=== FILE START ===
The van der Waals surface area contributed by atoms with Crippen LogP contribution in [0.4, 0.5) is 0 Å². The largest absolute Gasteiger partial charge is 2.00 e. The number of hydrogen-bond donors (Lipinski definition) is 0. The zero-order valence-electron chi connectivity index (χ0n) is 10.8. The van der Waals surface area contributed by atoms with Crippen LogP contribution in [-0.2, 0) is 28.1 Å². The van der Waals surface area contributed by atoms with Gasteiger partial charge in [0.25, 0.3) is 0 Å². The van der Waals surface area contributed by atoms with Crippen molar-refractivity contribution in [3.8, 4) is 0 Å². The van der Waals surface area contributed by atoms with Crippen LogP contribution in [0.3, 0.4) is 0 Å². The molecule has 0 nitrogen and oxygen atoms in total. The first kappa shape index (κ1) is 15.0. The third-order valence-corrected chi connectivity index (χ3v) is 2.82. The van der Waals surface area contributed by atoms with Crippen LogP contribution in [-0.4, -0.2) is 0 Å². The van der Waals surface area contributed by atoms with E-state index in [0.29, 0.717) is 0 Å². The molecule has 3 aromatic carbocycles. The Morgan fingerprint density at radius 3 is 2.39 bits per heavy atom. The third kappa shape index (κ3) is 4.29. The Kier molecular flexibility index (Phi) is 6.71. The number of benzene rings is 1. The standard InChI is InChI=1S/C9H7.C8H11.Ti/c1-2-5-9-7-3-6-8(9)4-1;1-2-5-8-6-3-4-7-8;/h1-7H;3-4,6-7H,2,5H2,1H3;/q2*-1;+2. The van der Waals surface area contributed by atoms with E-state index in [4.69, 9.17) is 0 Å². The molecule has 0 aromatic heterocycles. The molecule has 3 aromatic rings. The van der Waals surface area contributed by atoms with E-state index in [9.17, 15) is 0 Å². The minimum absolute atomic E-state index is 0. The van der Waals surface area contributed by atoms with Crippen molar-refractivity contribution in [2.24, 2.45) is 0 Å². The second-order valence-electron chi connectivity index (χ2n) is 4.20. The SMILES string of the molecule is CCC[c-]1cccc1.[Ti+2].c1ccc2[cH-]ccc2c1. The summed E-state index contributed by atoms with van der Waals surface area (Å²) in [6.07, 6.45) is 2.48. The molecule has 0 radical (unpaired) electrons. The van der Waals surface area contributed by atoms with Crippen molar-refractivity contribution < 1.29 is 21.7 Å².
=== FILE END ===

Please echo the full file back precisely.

The van der Waals surface area contributed by atoms with Crippen LogP contribution in [0.4, 0.5) is 0 Å². The largest absolute Gasteiger partial charge is 2.00 e. The number of hydrogen-bond donors (Lipinski definition) is 0. The zero-order valence-electron chi connectivity index (χ0n) is 10.8. The van der Waals surface area contributed by atoms with Crippen LogP contribution in [-0.2, 0) is 28.1 Å². The van der Waals surface area contributed by atoms with Gasteiger partial charge in [0.25, 0.3) is 0 Å². The van der Waals surface area contributed by atoms with Crippen molar-refractivity contribution in [3.8, 4) is 0 Å². The van der Waals surface area contributed by atoms with Crippen LogP contribution in [0.3, 0.4) is 0 Å². The molecule has 0 nitrogen and oxygen atoms in total. The first kappa shape index (κ1) is 15.0. The third-order valence-corrected chi connectivity index (χ3v) is 2.82. The van der Waals surface area contributed by atoms with Crippen LogP contribution in [-0.4, -0.2) is 0 Å². The van der Waals surface area contributed by atoms with E-state index in [0.29, 0.717) is 0 Å². The molecule has 3 aromatic carbocycles. The Morgan fingerprint density at radius 3 is 2.39 bits per heavy atom. The third kappa shape index (κ3) is 4.29. The Kier molecular flexibility index (Phi) is 6.71. The number of benzene rings is 1. The standard InChI is InChI=1S/C9H7.C8H11.Ti/c1-2-5-9-7-3-6-8(9)4-1;1-2-5-8-6-3-4-7-8;/h1-7H;3-4,6-7H,2,5H2,1H3;/q2*-1;+2. The van der Waals surface area contributed by atoms with E-state index in [4.69, 9.17) is 0 Å². The molecule has 0 aromatic heterocycles. The molecule has 3 aromatic rings. The van der Waals surface area contributed by atoms with E-state index in [9.17, 15) is 0 Å². The minimum absolute atomic E-state index is 0. The van der Waals surface area contributed by atoms with Crippen molar-refractivity contribution in [2.24, 2.45) is 0 Å². The second-order valence-electron chi connectivity index (χ2n) is 4.20. The SMILES string of the molecule is CCC[c-]1cccc1.[Ti+2].c1ccc2[cH-]ccc2c1. The summed E-state index contributed by atoms with van der Waals surface area (Å²) in [6.07, 6.45) is 2.48. The molecule has 0 radical (unpaired) electrons. The van der Waals surface area contributed by atoms with Crippen molar-refractivity contribution < 1.29 is 21.7 Å².